Privacy, virtual wallets and messaging: all the changes that iOS 16 and Android 13 bring

Manzana Y Google announce updates to the operating systems that power our iPhone and Android phones. Soon, the software that powers devices will have Design changes and new features: in other words, new things to learn.

On Monday, Apple unveiled iOS 16, the next version of its iPhone operating system. It will include new features like a redesigned lock screen and the ability to edit text messages. Last month, Google released Android 13, which features a streamlined wallet app for storing credit cards and important documents like immunization records. Both companies also said they were improving their texting apps.

I also read: Apple iOS 16: everything we know about the next iPhone operating system

The new operating systems for iPhone and Android will arrive this fall (NdR: spring in Argentina) to our phones as free updates.

Apple and Google often accompany these software updates with boastful promises and speeches. “Today we’re taking our platforms further than ever before,” said Tim Cook, Apple’s chief executive, in a pre-recorded video for the event announcing the new software.

In reality, however, many of the changes—particularly the ability to retroactively edit a text— are incremental improvements that feel like they should have come a long time ago. Here are the most notable modifications to which we should pay attention.

Apple is revamping the iPhone’s lock screen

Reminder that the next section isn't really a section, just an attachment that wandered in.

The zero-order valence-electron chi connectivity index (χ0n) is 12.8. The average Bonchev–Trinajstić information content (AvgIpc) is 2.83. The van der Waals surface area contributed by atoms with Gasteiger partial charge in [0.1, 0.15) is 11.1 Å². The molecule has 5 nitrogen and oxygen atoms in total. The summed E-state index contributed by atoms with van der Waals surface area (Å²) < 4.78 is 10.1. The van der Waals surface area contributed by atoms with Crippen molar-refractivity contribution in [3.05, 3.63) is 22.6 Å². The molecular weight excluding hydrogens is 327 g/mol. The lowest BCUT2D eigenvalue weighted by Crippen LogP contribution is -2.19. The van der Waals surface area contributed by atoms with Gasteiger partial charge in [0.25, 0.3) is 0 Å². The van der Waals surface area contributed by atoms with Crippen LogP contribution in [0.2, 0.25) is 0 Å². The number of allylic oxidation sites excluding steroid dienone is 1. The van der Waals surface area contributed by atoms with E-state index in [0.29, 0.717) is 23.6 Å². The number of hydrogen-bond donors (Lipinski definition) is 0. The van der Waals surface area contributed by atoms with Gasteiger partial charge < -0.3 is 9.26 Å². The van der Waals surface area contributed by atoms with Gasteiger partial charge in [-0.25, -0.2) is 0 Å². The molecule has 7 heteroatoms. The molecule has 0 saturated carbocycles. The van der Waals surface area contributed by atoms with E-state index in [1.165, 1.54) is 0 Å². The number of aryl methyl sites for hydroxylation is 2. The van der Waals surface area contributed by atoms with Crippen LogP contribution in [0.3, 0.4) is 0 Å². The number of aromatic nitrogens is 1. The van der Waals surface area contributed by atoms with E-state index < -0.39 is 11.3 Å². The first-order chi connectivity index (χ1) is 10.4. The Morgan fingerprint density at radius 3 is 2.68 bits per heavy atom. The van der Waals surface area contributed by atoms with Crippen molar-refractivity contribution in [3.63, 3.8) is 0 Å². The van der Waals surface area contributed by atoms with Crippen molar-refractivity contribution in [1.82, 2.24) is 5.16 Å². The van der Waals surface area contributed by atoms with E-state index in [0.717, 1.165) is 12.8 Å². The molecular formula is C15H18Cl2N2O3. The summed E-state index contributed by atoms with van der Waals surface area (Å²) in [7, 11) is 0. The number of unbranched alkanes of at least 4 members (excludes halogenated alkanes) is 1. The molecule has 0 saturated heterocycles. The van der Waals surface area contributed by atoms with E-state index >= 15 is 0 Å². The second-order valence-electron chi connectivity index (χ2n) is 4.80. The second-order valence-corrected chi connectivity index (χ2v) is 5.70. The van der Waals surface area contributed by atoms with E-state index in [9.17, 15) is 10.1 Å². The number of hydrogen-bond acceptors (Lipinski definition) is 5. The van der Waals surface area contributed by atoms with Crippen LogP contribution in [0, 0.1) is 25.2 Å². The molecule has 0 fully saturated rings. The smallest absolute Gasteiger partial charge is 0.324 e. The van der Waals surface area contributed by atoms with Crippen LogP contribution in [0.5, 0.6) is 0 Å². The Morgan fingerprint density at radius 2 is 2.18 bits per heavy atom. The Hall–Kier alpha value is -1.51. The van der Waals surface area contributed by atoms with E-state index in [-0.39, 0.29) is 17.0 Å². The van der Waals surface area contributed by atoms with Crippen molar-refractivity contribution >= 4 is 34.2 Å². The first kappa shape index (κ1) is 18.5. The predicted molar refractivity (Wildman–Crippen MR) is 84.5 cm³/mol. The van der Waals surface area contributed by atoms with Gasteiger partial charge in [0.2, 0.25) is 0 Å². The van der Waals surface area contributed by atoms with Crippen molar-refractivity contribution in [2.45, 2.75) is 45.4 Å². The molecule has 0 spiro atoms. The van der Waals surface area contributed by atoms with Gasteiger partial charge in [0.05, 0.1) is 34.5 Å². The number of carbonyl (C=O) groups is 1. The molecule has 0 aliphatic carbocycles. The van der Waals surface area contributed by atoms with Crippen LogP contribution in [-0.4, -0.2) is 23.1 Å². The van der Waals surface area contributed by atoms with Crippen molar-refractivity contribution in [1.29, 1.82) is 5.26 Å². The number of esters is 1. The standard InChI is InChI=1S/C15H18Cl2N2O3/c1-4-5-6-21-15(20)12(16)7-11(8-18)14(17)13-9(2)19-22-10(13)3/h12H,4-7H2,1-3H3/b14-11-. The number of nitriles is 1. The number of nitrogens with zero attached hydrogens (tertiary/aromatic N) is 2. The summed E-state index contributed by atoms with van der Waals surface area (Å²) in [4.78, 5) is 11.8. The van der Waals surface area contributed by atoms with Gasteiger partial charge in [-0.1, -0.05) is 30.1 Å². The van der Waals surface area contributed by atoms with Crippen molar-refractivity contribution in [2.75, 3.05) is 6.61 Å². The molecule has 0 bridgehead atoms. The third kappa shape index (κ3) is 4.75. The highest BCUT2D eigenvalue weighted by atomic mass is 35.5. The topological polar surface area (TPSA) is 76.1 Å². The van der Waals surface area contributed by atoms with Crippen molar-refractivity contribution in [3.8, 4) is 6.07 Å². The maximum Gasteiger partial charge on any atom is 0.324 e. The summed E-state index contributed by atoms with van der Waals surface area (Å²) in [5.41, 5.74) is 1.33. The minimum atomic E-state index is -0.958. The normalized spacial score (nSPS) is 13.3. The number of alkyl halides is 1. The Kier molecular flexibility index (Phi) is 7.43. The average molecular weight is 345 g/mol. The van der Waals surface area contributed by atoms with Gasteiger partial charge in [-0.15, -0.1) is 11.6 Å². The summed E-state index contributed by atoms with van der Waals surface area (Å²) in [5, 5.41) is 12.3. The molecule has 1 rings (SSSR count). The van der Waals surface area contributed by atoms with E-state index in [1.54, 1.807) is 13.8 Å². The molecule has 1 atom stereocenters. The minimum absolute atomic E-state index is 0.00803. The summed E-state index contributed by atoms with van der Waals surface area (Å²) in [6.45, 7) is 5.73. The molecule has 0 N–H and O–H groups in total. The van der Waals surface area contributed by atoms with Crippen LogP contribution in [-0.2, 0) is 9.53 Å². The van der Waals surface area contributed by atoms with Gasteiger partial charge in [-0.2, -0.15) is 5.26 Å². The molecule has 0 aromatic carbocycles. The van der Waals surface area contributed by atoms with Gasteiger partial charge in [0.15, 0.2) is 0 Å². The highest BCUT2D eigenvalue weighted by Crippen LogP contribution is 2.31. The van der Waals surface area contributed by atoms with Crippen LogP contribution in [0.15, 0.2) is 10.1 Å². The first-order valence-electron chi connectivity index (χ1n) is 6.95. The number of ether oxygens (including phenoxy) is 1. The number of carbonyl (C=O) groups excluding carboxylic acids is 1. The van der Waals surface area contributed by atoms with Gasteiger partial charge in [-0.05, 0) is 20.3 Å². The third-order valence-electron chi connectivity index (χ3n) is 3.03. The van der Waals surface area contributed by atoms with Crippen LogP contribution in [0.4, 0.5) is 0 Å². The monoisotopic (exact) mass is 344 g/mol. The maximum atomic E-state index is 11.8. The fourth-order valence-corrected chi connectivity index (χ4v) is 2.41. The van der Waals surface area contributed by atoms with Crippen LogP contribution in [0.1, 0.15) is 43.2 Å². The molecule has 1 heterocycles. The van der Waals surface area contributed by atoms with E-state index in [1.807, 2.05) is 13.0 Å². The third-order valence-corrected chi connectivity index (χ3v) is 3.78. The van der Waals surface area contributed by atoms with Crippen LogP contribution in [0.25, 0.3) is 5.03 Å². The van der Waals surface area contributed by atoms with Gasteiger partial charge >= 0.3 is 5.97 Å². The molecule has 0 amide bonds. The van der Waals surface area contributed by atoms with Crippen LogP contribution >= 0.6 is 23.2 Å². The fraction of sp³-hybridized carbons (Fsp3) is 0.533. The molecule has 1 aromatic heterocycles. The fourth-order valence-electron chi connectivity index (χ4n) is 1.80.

Apple noted that it was making a change to the first thing everyone sees when using an iPhone: the locked screen.

In the past, people could only change the background of their locked screens. However, with iOS 16, iPhone users can customize that lock screen by choosing different fonts and colors for the clock. On the lock screen, you can also pin interactive modules (“widgets”), which are essentially shortcuts to apps like your phone’s calendar and fitness tracker.

These customizations could help us tailor phones to our lifestyles. Consider that the new software will allow an iPhone user customize various lock screens for different scenarios.

I also read: One in three apps on iOS and Android are potentially dangerous

For example, a lock screen dedicated to work could display a background of your office building and have a calendar widget with the next appointment for a meeting. A lock screen for personal time could display a background of your dog and an exercise widget. The idea is that people will be able to switch between locked screens to better accommodate their needs throughout the day.

Google’s Wallet app catches up on Apple’s app

The pandemic accelerated the use of mobile purchases, as many people began to make contactless digital payments to avoid handling cash. Apple has had a strong offering for electronic payments for more than five years with its software. Wallet for iPhonewhich allows you to make purchases with credit cards and transport important documents such as boarding passes and medical information.

Google, a company that has struggled to commercialize its mobile payment technology, took the opportunity to dig deeper into payments with Android 13 last month. For years, your system GooglePay it lagged far behind Apple’s payments system because few Android users understood how to use the technology.